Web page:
Pakistani court gives 55-year jail term to 86 members of radical party for participating in violent rallies against acquittal of Aasia Bibi
A Pakistani court has sentenced 86 members of Tehreek-e-Labbaik party to 55-year prison terms each for taking part in violent rallies in 2018 over the acquittal of Aasia Bibi, a Christian woman, in a blasphemy case
Eighty-six members of Tehreek-e-Labbaik party were sentenced to 55-year prison terms each for taking part in violent rallies in 2018 over the acquittal of Aasia Bibi, a Christian woman, in a blasphemy case
The verdicts, unusually harsh for Pakistan, were announced late Thursday night by a court in Rawalpindi, after a trial that had lasted for over a year
Among those sentenced was Ameer Hussain Rizvi, the brother of firebrand cleric Khadim Hussain Rizvi who heads Tehreek-e-Labbaik party
The 86 were charged with damaging public property, beating people up and disrupting normal life by staging sit-ins against the acquittal of Aasia Bibi in 2018
Islamabad: A Pakistani court has sentenced 86 members of a radical Islamist party to 55-year prison terms each for taking part in violent rallies in 2018 over the acquittal of a Christian woman in a blasphemy case, a party official said Friday.
The verdicts, unusually harsh for Pakistan, were announced late Thursday night by the court in Rawalpindi, a garrison city near Islamabad. The trial had lasted for over a year. Pir Ejaz Ashrafi, a senior leader of the radical Tehreek-e-Labbaik party, said the sentences would be appealed.
Among those sentenced was Ameer Hussain Rizvi, the brother of firebrand cleric Khadim Hussain Rizvi who heads the party.
"Justice has not been done," Ashrafi told The Associated Press. “We will challenge the verdicts." The 86 were charged with damaging public property, beating people up and disrupting normal life by staging sit-ins against the acquittal of Aasia Bibi earlier that year.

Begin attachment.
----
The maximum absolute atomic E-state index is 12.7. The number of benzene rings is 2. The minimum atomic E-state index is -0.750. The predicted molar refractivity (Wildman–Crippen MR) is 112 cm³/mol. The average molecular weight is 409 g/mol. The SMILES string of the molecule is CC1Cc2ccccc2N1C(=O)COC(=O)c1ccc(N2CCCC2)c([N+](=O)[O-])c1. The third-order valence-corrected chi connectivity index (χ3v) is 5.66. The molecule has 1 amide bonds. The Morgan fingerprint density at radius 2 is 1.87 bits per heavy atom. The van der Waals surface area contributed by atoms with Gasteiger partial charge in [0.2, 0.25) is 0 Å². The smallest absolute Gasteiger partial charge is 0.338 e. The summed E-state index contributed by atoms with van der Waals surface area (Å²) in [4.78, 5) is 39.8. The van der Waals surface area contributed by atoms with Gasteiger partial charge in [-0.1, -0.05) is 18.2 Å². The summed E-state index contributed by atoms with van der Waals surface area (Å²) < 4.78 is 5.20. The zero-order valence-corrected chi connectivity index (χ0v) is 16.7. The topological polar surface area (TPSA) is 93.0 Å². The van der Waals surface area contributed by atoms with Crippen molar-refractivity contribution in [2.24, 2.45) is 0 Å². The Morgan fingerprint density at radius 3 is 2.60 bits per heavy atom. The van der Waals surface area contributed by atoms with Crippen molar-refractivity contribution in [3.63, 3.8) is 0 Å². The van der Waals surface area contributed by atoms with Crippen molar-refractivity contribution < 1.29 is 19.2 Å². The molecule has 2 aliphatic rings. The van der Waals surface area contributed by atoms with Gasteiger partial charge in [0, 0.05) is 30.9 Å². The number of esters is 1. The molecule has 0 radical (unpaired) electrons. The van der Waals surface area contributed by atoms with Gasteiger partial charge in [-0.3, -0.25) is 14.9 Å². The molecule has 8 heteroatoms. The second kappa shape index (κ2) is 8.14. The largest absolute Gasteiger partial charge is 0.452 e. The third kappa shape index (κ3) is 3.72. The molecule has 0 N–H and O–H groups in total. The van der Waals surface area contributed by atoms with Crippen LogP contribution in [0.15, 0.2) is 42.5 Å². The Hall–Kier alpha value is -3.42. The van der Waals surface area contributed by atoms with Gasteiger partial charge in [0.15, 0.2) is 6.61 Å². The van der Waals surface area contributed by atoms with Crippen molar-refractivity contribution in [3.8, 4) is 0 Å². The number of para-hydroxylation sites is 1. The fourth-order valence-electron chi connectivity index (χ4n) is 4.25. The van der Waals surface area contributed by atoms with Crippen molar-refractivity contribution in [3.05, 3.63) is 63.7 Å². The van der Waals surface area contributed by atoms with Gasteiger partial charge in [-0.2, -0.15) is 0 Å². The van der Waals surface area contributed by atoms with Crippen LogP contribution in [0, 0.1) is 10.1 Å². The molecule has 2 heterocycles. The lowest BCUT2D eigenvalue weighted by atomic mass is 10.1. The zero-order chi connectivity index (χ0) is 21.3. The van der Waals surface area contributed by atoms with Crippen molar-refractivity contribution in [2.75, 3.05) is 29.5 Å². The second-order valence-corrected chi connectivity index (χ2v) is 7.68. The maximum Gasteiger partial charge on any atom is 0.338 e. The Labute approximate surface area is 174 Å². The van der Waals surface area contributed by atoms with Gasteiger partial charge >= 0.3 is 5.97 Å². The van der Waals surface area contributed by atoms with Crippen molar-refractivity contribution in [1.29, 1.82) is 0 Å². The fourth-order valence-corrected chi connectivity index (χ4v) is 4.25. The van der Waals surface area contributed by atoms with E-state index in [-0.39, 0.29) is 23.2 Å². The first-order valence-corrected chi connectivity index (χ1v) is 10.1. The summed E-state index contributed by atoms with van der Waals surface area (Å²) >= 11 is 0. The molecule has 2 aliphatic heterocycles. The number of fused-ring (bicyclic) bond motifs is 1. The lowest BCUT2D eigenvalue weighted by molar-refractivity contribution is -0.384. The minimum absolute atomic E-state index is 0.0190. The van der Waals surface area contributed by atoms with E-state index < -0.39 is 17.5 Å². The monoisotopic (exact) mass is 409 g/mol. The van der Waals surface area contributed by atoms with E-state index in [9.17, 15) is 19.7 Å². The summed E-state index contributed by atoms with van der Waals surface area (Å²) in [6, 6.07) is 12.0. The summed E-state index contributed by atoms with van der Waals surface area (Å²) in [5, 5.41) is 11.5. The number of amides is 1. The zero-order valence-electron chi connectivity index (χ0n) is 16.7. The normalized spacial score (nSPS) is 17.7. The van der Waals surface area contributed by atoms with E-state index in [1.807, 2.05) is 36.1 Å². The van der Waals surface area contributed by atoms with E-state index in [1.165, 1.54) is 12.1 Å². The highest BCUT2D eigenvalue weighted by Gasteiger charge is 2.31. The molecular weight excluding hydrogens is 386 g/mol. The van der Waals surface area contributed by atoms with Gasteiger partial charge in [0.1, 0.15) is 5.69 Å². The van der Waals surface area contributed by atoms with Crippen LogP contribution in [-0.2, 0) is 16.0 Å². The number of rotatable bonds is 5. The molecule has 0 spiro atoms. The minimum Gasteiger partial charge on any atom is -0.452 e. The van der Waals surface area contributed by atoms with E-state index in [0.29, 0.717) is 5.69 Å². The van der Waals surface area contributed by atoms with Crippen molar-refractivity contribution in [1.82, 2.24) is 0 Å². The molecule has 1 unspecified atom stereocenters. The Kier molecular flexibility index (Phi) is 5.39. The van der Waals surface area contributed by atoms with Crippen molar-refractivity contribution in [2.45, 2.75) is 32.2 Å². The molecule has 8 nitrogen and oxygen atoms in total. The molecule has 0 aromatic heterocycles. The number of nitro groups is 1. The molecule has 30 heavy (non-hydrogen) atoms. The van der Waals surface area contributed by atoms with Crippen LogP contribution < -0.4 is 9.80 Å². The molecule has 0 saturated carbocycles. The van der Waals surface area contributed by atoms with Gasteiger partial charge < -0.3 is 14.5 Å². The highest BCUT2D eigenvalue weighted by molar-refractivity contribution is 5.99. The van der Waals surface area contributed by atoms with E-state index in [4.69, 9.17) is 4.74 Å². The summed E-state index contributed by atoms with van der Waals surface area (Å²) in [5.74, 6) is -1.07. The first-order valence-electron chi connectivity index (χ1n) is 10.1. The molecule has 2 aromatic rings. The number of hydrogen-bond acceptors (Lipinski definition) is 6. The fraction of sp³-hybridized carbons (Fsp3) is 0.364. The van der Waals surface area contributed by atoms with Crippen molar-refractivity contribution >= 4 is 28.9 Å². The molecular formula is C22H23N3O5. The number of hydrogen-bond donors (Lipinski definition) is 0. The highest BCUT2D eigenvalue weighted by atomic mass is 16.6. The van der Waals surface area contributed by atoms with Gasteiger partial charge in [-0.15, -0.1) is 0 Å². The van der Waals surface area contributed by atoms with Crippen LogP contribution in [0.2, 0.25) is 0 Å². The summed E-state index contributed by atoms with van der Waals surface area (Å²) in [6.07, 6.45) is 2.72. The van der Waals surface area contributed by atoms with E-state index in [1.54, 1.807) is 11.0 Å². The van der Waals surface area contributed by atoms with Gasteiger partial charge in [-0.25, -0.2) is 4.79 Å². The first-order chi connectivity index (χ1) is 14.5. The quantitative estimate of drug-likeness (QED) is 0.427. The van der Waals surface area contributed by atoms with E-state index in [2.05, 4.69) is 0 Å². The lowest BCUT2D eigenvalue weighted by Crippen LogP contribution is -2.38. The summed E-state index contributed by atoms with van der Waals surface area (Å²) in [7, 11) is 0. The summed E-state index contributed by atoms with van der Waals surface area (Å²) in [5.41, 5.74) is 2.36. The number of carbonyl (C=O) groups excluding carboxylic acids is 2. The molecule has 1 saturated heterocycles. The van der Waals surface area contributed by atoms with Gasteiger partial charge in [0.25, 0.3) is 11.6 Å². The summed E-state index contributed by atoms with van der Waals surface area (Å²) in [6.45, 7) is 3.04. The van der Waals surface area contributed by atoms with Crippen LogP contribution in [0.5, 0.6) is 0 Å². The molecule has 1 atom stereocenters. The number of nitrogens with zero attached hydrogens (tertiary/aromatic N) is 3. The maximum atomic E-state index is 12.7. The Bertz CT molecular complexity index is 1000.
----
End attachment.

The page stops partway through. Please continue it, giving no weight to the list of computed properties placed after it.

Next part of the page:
Bibi was convicted of blasphemy in 2009 and sentenced to death on charges of insulting Islam. Her case stemmed from a quarrel with fellow farm workers who refused to drink from the same water container used by a Christian. She consistently denied the charges against her.
The country's Supreme Court overturned her conviction in 2018 but after hard-line Islamists staged nationwide rallies against the ruling, authorities continued to hold her in protective custody before she was allowed to leave for Canada last year to reunite with her family there.
Pakistan's blasphemy laws are often used to settle scores or intimidate followers of minority religions, including Shiite Muslims. A charge of insulting Islam can bring the death penalty, and the mere accusation of blasphemy is sometimes enough to whip up vengeful mobs, even if courts acquit defendants.
In two related cases, Salman Taseer, the governor of eastern Punjab province, was shot and killed by one of his bodyguards in 2011 for defending Bibi. His assassin, Mumtaz Qadri, was celebrated as a martyr by hard-liners following his execution, with millions visiting a shrine erected in his honour near Islamabad.
Later in 2011, Pakistan's minister for minorities, Shahbaz Bhatti, was assassinated, also after demanding justice for Bibi.
Last year, authorities arrested Rizvi for leading incendiary rallies. He was later freed on bail on medical grounds pending trial.
Last month, in the Pakistani city of Multan, a court convicted Junaid Hafeez, a Muslim professor, of blasphemy, sentencing him to death for allegedly spreading anti-Islamic ideas. He was held for six years awaiting trial and spent most of that time in solitary confinement.
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